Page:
Floyd FainJune 07, 2017
If you're looking for a used trailer, shop carefully. Used trailers are affordable, but some are rife with problems. This is the type of situation in which the “buyer beware” mantra is certainly applicable.
Despite the downsides, there are some benefits to buying used trailers. If you decide to buy one, here are some things to keep in mind.
Trailers don't have complex transmissions, engines or an abundance of moving parts. If an older trailer is properly cared for, it will prove just as reliable as a new one. Some trailers that have been around for 40 years are still running like new.
You can find high-quality used trailers at brick-and-mortar stores as well as online. Whenever you order a trailer, request to tow the trailer to a state inspection station or a trailer repair shop so a mechanic can perform a comprehensive analysis to ensure it is functional and safe.
Before you buy a trailer, you should gauge how well it's been maintained. If you buy from an individual seller, take a look at their barn to see if it is in good shape. If the barn is a mess, it is an indication the trailer has not been properly cared for.
Ensure the windows and doors open and close without a problem. If the hinges are oiled, it is a sign the seller has taken good care of the rest of the trailer.
The next step is to stand in the stalls to determine if the trailer feels comfortable. If you feel claustrophobic or if the ventilation is lacking, your horse won't be comfortable. Make sure the vents and windows are functional.
Check the raising/lowering functionality of the ramp. If you notice surface rust along the trailer body, it shouldn't be a deal-breaker unless it has spurred a hole or threatens a weld. Get on down to the ground and take a good look at the frame including the undercarriage. If the frame is not structurally sound, don't make an offer. Any rust or corrosion on the steel/aluminum frame is a major issue.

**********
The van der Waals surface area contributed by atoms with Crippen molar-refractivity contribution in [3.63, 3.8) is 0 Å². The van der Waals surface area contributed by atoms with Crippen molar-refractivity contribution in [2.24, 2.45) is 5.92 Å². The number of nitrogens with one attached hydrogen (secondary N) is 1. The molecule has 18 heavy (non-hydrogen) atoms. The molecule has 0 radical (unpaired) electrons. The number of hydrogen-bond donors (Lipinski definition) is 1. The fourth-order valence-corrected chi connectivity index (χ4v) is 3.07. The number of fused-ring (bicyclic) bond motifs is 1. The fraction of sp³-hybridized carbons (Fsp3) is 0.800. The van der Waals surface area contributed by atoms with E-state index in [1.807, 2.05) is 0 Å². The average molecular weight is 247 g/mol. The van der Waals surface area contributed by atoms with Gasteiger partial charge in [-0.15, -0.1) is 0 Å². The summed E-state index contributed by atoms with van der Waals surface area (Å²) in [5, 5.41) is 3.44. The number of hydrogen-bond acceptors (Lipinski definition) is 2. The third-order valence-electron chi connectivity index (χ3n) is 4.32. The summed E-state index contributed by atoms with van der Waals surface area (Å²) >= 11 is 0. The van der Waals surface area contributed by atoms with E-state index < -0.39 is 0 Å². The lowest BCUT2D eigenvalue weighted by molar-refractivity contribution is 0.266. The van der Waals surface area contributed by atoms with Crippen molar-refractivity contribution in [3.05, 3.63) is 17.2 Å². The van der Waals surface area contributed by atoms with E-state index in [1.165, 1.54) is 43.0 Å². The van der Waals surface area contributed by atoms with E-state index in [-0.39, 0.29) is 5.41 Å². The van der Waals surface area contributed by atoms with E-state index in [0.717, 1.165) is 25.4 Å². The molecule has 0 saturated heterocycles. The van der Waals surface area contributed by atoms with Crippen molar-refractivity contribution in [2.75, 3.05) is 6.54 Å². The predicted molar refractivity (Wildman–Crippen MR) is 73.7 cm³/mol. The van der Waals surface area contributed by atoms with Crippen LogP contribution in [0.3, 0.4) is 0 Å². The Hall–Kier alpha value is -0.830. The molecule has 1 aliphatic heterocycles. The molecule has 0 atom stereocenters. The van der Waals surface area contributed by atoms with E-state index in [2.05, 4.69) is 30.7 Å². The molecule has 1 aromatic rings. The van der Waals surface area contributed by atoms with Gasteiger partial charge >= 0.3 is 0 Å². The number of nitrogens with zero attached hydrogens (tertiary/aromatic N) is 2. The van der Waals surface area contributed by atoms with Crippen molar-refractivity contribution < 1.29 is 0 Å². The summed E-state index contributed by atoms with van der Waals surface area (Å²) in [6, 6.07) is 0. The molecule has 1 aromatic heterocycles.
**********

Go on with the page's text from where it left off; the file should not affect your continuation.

The tires should have ample tread. Even a new tire that is plagued by dry rot will prove problematic. This is especially true if it has been resting on grass or beneath the sun for an extended period of time. Dry, rotted tires have compromised sidewalls that could lead to a blowout at some point in the future. If you notice the wear patterns on the tires are uneven with considerably more tread worn along one side, the axle may be bent.
Don't make an offer without testing the brakes. Hook up the trailer, move the manual lever over and attempt to move the trailer. All of the wheels should resist the movement. Don't hesitate to pull the wheels off the trailer and have the brakes inspected by a professional.
Remove the wheels so the bearings can be inspected as well. Find out if the wheel bearings have been cleaned and re-packed on an annual basis. It's also important to mention that if the brakes are solely on one axle and a Department of Transportation representative notices, your trailer can be put out of commission.
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